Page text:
ExpressionEngine Docs

Validation Service

Simple Example

Data validation is essential in all programming to ensure safety and correctness of all programs. The Validation service simplifies this task with a concise and extensible API.

$rules = array(
  'username' => 'required|minLength[5]',
  'password' => 'required|minLength[5]'
);

$result = ee('Validation')->make($rules)->validate($_POST);

if ($result->isValid())
{
  // yay
}

// no :(

Defining Rules

Which rules to apply is defined in a string of pipe delimited rule names. The rules are processed from left to right:

"required|alphaNumeric"

Some rules may also take parameters. These are added in braces after the rule name:

"required|enum[blue,red,yellow]" // only allow these three color names

Required Fields

The required rule is used to ensure that fields are set and not blank. A field is considered blank if it only contains whitespace.

If no required rule is encountered then a blank field is considered valid regardless of the other rules:

"numeric|alpha" // despite conflicting rules, a blank field will pass

This means that you will usually want to use required at the beginning of the rule string. The exception being conditional rules, which are covered later.

Conditional Rules

There are times where you only want to apply validation if a certain value has been set. The whenPresent rule allows you to do this:

$rules = array(
  'name' => 'whenPresent|minLength[45]'
);

A more complex case of this is when certain fields rely on the presence of other fields. A common case for this are checkboxes that enable a functionality. For example, a checkbox to subscribe to an email newsletter may require an email address field that is otherwise optional. The whenPresent rule accepts a list of fields that must all be present for the rules to be applied:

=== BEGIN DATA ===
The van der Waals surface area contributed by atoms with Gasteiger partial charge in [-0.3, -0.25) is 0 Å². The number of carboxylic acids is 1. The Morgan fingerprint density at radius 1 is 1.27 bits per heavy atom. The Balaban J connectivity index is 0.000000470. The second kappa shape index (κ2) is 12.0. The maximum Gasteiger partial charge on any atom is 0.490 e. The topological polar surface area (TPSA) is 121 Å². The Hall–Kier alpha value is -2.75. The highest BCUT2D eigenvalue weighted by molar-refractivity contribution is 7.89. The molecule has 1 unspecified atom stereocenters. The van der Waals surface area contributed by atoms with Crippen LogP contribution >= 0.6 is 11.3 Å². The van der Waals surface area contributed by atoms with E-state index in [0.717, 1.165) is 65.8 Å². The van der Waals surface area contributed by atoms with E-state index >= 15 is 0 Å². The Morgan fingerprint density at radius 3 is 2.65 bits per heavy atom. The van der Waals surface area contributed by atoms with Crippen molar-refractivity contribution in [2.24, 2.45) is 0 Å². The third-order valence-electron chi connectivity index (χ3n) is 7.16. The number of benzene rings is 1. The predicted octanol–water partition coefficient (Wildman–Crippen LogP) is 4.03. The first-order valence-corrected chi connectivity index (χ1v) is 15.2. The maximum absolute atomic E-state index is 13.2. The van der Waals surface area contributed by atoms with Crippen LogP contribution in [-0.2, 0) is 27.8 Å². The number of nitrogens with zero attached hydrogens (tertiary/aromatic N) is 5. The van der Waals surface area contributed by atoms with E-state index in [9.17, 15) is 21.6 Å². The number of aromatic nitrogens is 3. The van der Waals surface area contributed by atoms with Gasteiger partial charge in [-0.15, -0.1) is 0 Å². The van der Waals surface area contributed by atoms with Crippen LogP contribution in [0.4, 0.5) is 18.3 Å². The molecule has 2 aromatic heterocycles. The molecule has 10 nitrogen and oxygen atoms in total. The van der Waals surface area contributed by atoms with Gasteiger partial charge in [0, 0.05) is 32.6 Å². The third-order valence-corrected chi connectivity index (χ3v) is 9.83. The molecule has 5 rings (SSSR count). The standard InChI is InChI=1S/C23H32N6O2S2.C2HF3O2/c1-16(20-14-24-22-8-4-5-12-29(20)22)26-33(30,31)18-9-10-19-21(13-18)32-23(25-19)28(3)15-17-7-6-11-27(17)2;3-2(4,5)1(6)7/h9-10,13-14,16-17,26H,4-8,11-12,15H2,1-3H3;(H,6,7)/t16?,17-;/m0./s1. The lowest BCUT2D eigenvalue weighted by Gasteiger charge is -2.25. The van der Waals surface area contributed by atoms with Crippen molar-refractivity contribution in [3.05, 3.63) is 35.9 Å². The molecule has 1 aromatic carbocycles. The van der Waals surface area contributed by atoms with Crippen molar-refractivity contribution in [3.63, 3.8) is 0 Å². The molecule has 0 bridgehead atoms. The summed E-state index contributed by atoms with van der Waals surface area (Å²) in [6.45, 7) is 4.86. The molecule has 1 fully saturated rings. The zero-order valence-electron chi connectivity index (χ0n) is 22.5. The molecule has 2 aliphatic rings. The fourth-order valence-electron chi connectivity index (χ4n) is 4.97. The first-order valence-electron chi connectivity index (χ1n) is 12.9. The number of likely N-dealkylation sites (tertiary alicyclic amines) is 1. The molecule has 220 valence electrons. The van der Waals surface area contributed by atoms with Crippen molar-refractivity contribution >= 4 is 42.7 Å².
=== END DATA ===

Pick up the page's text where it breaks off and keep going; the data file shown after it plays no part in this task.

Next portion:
$rules = array(
  'email' => 'whenPresent[newsletter]|required|email'
);

Custom Rules

ExpressionEngine allows you to create one-off validation rules on any validator object. This is done by calling the defineRule method:

$validator = ee('Validation')->make();

$validator->defineRule('impossible', function($key, $value, $parameters)
{
  return ($value == 5 && $value == 6);
});

$validator->setRules(array(
  'age' => 'required|impossible'
));

$result = $validator->validate($data);

Custom Conditional Rules

Custom conditional rules can be created by calling skip() on the ValidationRule object. This can be useful, for example, if you need to conditionally validate a field based on the value of another field:

use ExpressionEngine\Service\Validation\Validator;

$data = $_POST;

$validator->defineRule('whenNotifyTypeIs', function($key, $value, $parameters, $rule) use ($data)
{
  return ($data['notify-type'] == $parameters[0]) ? TRUE : $rule->skip();
});

$validator->setRules(array(
  'notify-type' => 'required|enum[email,sms]',
  'email' => 'whenNotifyTypeIs[email]|required|email',
  'sms' => 'whenNotifyTypeIs[sms]|required|regex[/^\d{3}-\d{3}-\d{4}$/]',
));

Checking a Single Rule

check($rule, $value)

Occasionally, you might need to check whether a value passes a validation rule, you can do that using the check() method.